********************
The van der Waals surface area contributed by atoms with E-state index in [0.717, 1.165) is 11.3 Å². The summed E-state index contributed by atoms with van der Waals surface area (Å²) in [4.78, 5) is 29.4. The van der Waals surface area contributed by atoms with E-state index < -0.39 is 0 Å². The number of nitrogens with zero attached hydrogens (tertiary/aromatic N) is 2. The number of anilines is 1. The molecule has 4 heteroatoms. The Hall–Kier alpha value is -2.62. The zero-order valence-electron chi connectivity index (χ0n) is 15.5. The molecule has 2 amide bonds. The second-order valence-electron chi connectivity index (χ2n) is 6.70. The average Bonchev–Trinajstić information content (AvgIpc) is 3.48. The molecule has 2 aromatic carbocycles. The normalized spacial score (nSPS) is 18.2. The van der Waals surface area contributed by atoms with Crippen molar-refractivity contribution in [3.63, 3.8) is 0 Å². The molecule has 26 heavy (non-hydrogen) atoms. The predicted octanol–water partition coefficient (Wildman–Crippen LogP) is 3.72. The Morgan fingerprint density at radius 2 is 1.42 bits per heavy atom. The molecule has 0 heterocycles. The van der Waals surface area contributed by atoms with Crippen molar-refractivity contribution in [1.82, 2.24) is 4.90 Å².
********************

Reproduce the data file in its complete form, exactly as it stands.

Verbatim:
The van der Waals surface area contributed by atoms with E-state index in [0.717, 1.165) is 11.3 Å². The summed E-state index contributed by atoms with van der Waals surface area (Å²) in [4.78, 5) is 29.4. The van der Waals surface area contributed by atoms with E-state index < -0.39 is 0 Å². The number of nitrogens with zero attached hydrogens (tertiary/aromatic N) is 2. The number of anilines is 1. The molecule has 4 heteroatoms. The Hall–Kier alpha value is -2.62. The zero-order valence-electron chi connectivity index (χ0n) is 15.5. The molecule has 2 amide bonds. The second-order valence-electron chi connectivity index (χ2n) is 6.70. The average Bonchev–Trinajstić information content (AvgIpc) is 3.48. The molecule has 2 aromatic carbocycles. The normalized spacial score (nSPS) is 18.2. The van der Waals surface area contributed by atoms with Crippen molar-refractivity contribution in [3.63, 3.8) is 0 Å². The molecule has 26 heavy (non-hydrogen) atoms. The predicted octanol–water partition coefficient (Wildman–Crippen LogP) is 3.72. The Morgan fingerprint density at radius 2 is 1.42 bits per heavy atom. The molecule has 0 heterocycles. The van der Waals surface area contributed by atoms with Crippen molar-refractivity contribution in [1.82, 2.24) is 4.90 Å².